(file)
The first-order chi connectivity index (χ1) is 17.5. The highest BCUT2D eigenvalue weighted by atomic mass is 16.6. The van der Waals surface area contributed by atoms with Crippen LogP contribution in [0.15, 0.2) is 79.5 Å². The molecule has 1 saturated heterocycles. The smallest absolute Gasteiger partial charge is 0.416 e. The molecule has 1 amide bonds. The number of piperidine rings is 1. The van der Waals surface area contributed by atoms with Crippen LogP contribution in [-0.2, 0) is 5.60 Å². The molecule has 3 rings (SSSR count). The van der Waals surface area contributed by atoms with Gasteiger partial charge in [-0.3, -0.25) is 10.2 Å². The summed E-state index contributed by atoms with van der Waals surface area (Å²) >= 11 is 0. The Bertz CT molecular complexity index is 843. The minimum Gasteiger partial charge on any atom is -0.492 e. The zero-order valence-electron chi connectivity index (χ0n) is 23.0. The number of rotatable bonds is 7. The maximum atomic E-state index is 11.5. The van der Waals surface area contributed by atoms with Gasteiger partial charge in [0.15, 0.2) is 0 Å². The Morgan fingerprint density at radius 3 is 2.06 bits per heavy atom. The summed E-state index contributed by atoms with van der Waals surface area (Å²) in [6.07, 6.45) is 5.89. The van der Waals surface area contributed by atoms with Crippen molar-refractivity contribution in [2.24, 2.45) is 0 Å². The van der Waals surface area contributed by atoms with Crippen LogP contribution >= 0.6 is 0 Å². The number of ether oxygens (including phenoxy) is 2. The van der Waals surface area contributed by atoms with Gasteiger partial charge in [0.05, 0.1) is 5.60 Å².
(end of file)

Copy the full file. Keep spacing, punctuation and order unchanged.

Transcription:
The first-order chi connectivity index (χ1) is 17.5. The highest BCUT2D eigenvalue weighted by atomic mass is 16.6. The van der Waals surface area contributed by atoms with Crippen LogP contribution in [0.15, 0.2) is 79.5 Å². The molecule has 1 saturated heterocycles. The smallest absolute Gasteiger partial charge is 0.416 e. The molecule has 1 amide bonds. The number of piperidine rings is 1. The van der Waals surface area contributed by atoms with Crippen LogP contribution in [-0.2, 0) is 5.60 Å². The molecule has 3 rings (SSSR count). The van der Waals surface area contributed by atoms with Gasteiger partial charge in [-0.3, -0.25) is 10.2 Å². The summed E-state index contributed by atoms with van der Waals surface area (Å²) >= 11 is 0. The Bertz CT molecular complexity index is 843. The minimum Gasteiger partial charge on any atom is -0.492 e. The zero-order valence-electron chi connectivity index (χ0n) is 23.0. The number of rotatable bonds is 7. The maximum atomic E-state index is 11.5. The van der Waals surface area contributed by atoms with Gasteiger partial charge in [0.15, 0.2) is 0 Å². The Morgan fingerprint density at radius 3 is 2.06 bits per heavy atom. The summed E-state index contributed by atoms with van der Waals surface area (Å²) in [6.07, 6.45) is 5.89. The van der Waals surface area contributed by atoms with Crippen molar-refractivity contribution in [2.24, 2.45) is 0 Å². The van der Waals surface area contributed by atoms with Crippen LogP contribution >= 0.6 is 0 Å². The number of ether oxygens (including phenoxy) is 2. The van der Waals surface area contributed by atoms with Gasteiger partial charge in [0.05, 0.1) is 5.60 Å².